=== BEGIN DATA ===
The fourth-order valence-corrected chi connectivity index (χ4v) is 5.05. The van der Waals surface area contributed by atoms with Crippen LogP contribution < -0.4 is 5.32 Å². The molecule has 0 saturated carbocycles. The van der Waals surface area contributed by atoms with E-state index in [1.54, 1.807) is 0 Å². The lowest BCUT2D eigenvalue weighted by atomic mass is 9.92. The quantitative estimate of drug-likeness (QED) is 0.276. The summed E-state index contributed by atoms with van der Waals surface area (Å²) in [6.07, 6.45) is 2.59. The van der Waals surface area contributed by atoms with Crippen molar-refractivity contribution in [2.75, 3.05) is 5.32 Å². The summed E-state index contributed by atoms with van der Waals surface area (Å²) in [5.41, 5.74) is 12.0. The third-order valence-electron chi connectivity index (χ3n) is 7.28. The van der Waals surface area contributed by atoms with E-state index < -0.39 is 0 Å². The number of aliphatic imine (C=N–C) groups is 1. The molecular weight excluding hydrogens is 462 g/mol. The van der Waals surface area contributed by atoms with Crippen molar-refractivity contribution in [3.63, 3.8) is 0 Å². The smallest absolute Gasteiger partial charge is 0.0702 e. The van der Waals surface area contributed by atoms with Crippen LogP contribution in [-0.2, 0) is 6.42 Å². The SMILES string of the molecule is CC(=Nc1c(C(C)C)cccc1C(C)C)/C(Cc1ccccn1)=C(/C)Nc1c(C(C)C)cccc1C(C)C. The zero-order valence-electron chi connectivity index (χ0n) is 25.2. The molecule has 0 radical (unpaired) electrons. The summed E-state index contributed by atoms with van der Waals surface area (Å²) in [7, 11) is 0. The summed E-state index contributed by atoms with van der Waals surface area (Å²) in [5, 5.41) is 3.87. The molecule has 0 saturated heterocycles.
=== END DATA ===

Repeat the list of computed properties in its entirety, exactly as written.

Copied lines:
The fourth-order valence-corrected chi connectivity index (χ4v) is 5.05. The van der Waals surface area contributed by atoms with Crippen LogP contribution < -0.4 is 5.32 Å². The molecule has 0 saturated carbocycles. The van der Waals surface area contributed by atoms with E-state index in [1.54, 1.807) is 0 Å². The lowest BCUT2D eigenvalue weighted by atomic mass is 9.92. The quantitative estimate of drug-likeness (QED) is 0.276. The summed E-state index contributed by atoms with van der Waals surface area (Å²) in [6.07, 6.45) is 2.59. The van der Waals surface area contributed by atoms with Crippen molar-refractivity contribution in [2.75, 3.05) is 5.32 Å². The summed E-state index contributed by atoms with van der Waals surface area (Å²) in [5.41, 5.74) is 12.0. The third-order valence-electron chi connectivity index (χ3n) is 7.28. The van der Waals surface area contributed by atoms with E-state index < -0.39 is 0 Å². The number of aliphatic imine (C=N–C) groups is 1. The molecular weight excluding hydrogens is 462 g/mol. The van der Waals surface area contributed by atoms with Crippen molar-refractivity contribution in [3.63, 3.8) is 0 Å². The smallest absolute Gasteiger partial charge is 0.0702 e. The van der Waals surface area contributed by atoms with Crippen LogP contribution in [-0.2, 0) is 6.42 Å². The SMILES string of the molecule is CC(=Nc1c(C(C)C)cccc1C(C)C)/C(Cc1ccccn1)=C(/C)Nc1c(C(C)C)cccc1C(C)C. The zero-order valence-electron chi connectivity index (χ0n) is 25.2. The molecule has 0 radical (unpaired) electrons. The summed E-state index contributed by atoms with van der Waals surface area (Å²) in [7, 11) is 0. The summed E-state index contributed by atoms with van der Waals surface area (Å²) in [5, 5.41) is 3.87. The molecule has 0 saturated heterocycles.